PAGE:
The Hour Glass

“Lost World” Found in Indonesia Is Trove of New Species

Stefan Lovgren
National Geographic News
for National Geographic Channel
February 7, 2006
Original Link 1 Original Link 2

To boldly go where no one has gone before, one group of scientists didn’t have to venture into space. They found a lost world right here on Earth.

“It really was like crossing some sort of time warp into a place that people hadn’t been to,” said Bruce Beehler of the wildlife expedition he co-led in December into the isolated Foja Mountains on the tropical South Pacific island of New Guinea.

During a 15-day stay at a camp they had cut out of the jungle, the conservationists found a trove of animals never before documented, from a new species of the honeyeater bird to more than 20 new species of frogs.

“We were like kids in a candy store,” said Beehler, a bird expert with Conservation International in Washington, D.C. “Everywhere we looked we saw amazing things we had never seen before.”

Boggy Lakebed

The team spent nearly a month in the Foja Mountains on the western side of New Guinea, the part belonging to Indonesia (map andcountry profile). They used the lowland village of Kwerba (population: 200) as a base from which to survey area wildlife and plants.

From Kwerba, one part of the team ventured by foot up the mountains. Another group helicoptered to a boggy lakebed near the range’s high point.

Within minutes of landing, the scientists encountered a bizarre, orange-faced honeyeater bird (see photo). It proved to be a new bird species, the first discovered in New Guinea since 1939.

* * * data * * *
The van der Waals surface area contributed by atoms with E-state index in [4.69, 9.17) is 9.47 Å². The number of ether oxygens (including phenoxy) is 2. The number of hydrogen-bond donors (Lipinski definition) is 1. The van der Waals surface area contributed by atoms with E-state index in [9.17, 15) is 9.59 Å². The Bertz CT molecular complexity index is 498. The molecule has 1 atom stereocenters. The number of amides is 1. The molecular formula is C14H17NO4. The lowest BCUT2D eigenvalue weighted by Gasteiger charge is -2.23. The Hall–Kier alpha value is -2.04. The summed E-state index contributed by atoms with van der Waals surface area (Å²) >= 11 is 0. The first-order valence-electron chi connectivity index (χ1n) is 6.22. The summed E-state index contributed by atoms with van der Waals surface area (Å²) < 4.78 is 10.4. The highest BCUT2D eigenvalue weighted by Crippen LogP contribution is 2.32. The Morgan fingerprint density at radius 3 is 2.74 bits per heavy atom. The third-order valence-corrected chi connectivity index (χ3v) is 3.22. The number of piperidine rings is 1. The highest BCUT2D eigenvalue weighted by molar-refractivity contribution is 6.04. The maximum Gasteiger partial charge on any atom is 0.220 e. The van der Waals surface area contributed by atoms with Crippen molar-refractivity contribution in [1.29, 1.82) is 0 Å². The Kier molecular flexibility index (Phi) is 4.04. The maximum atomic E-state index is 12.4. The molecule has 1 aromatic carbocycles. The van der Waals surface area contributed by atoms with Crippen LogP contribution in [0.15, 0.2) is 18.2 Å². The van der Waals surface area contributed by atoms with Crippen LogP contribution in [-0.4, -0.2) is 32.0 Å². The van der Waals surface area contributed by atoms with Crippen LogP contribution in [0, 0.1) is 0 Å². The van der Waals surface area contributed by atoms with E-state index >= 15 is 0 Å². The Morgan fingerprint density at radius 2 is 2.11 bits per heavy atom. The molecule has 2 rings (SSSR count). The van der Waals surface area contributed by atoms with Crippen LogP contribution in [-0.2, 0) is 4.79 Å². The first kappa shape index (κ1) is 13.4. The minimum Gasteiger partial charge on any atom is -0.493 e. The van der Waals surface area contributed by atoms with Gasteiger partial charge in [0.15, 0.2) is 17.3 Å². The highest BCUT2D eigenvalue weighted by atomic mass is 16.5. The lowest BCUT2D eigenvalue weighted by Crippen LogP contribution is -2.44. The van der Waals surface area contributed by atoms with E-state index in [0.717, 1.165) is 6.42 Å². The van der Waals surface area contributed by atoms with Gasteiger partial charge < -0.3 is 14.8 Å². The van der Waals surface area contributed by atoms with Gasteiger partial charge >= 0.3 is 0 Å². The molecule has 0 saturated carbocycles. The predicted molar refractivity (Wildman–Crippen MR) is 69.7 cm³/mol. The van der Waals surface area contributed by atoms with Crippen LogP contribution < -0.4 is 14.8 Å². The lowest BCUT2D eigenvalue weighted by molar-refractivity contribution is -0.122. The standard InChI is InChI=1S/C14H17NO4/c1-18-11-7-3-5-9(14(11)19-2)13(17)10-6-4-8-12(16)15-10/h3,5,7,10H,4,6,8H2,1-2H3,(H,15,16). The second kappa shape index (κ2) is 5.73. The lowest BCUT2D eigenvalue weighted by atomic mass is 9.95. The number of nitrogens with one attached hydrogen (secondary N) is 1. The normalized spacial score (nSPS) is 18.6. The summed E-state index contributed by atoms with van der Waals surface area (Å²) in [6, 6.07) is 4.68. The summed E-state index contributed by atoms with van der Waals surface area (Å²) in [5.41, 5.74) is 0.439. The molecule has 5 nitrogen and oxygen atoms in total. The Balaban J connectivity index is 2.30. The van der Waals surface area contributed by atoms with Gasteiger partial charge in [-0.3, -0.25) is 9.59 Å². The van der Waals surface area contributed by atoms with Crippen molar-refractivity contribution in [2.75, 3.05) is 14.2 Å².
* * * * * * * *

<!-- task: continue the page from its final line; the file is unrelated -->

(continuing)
On the second day the lakebed group made another suprising find when a male and female Berlepsch’s six-wired bird of paradise came into the camp to perform a mating dance.

Until now the homeland of this “lost” bird had been unknown. It was the first time Western scientists had even seen an adult male (see photo).

“We had forgotten it even existed,” Beehler said.

Conservation International, the Indonesian Institute of Sciences, and the National Geographic Society funded the expedition. (National Geographic News is part of the National Geographic Society.) The 12-person team included U.S., Australian, and Indonesian scientists.


Tree Kangaroo

The local Kwerba people aided the researchers.

Traditionally considered the owners of the Foja Mountains, the Kwerba hunt game and collect herbs and medicines from the fringes of the pristine forest.

Giant crowned pigeons, small wallaby kangaroos, cassowary birds, tree kangaroos, and wild boars are abundant within an hour’s walk of the village. The Kwerba told the expedition members the locals had never ventured farther into the forest.

Walking from the Kwerba village to the mountain camp, the Kwerba said, would take about ten days.

“This is an area where there is apparently no evidence of humans,” Beehler said.

The Foja Mountains, however, are not entirely undiscovered.

In the 1970s scientist Jared Diamond—now famous for his best seller Guns, Germs, and Steel—became the first Westerner to penetrate the Foja range. He did not, though, visit the same area as Beehler’s group.

“He set the stage for all the work we did and gave us a lot of hints as to what we should look for,” Beehler said.

Beehler and his team located a series of display bowers—chambers or passages built by males to attract mates—of the golden-fronted bowerbird. Though Diamond had discovered the species, Beehler’s team took the first photographs of the bird (see photo).

Another highlight of the expedition was the discovery of a population of the golden-mantled tree kangaroo. It was the first record of this species in Indonesia (see photo).

Meanwhile, reptile experts documented 60 different kinds of frogs, including more than 20 new species.

Perhaps the most exciting discovery was a tiny frog less than 14 millimeters (0.6 inch) long. The animal that was detected only when it produced a soft call from among leaves on the steepest part of the forest floor (see photo).